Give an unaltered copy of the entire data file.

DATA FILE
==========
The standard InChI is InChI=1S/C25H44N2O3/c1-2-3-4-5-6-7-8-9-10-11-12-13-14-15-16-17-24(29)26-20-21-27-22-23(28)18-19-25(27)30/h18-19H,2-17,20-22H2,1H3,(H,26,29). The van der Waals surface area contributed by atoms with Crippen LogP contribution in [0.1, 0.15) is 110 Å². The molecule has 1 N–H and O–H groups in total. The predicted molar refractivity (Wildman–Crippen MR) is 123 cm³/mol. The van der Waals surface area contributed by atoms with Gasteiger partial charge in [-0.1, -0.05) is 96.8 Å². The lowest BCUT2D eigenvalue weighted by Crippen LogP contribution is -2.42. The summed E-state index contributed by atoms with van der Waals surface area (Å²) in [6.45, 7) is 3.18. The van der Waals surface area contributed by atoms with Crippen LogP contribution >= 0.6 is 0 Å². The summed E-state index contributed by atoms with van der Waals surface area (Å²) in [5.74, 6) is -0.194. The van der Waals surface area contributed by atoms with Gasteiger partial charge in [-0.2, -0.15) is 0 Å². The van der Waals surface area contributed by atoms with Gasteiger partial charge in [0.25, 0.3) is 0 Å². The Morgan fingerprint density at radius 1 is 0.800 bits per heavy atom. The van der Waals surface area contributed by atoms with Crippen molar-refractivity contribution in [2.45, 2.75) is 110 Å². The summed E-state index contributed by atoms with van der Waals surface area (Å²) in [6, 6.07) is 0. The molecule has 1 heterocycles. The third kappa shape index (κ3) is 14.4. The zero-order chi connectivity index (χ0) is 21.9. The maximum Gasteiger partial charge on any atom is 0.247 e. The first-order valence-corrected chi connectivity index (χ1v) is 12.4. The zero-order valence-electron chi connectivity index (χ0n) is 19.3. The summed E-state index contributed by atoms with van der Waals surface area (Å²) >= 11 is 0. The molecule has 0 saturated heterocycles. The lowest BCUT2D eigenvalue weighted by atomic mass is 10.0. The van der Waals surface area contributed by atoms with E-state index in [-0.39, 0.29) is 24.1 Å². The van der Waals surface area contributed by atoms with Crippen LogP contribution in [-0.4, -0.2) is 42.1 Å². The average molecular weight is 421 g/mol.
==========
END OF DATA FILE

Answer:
The standard InChI is InChI=1S/C25H44N2O3/c1-2-3-4-5-6-7-8-9-10-11-12-13-14-15-16-17-24(29)26-20-21-27-22-23(28)18-19-25(27)30/h18-19H,2-17,20-22H2,1H3,(H,26,29). The van der Waals surface area contributed by atoms with Crippen LogP contribution in [0.1, 0.15) is 110 Å². The molecule has 1 N–H and O–H groups in total. The predicted molar refractivity (Wildman–Crippen MR) is 123 cm³/mol. The van der Waals surface area contributed by atoms with Gasteiger partial charge in [-0.1, -0.05) is 96.8 Å². The lowest BCUT2D eigenvalue weighted by Crippen LogP contribution is -2.42. The summed E-state index contributed by atoms with van der Waals surface area (Å²) in [6.45, 7) is 3.18. The van der Waals surface area contributed by atoms with Crippen LogP contribution >= 0.6 is 0 Å². The summed E-state index contributed by atoms with van der Waals surface area (Å²) in [5.74, 6) is -0.194. The van der Waals surface area contributed by atoms with Gasteiger partial charge in [-0.2, -0.15) is 0 Å². The van der Waals surface area contributed by atoms with Gasteiger partial charge in [0.25, 0.3) is 0 Å². The Morgan fingerprint density at radius 1 is 0.800 bits per heavy atom. The van der Waals surface area contributed by atoms with Crippen molar-refractivity contribution in [2.45, 2.75) is 110 Å². The summed E-state index contributed by atoms with van der Waals surface area (Å²) in [6, 6.07) is 0. The molecule has 1 heterocycles. The third kappa shape index (κ3) is 14.4. The zero-order chi connectivity index (χ0) is 21.9. The maximum Gasteiger partial charge on any atom is 0.247 e. The first-order valence-corrected chi connectivity index (χ1v) is 12.4. The zero-order valence-electron chi connectivity index (χ0n) is 19.3. The summed E-state index contributed by atoms with van der Waals surface area (Å²) >= 11 is 0. The molecule has 0 saturated heterocycles. The lowest BCUT2D eigenvalue weighted by atomic mass is 10.0. The van der Waals surface area contributed by atoms with E-state index in [-0.39, 0.29) is 24.1 Å². The van der Waals surface area contributed by atoms with Crippen LogP contribution in [-0.4, -0.2) is 42.1 Å². The average molecular weight is 421 g/mol.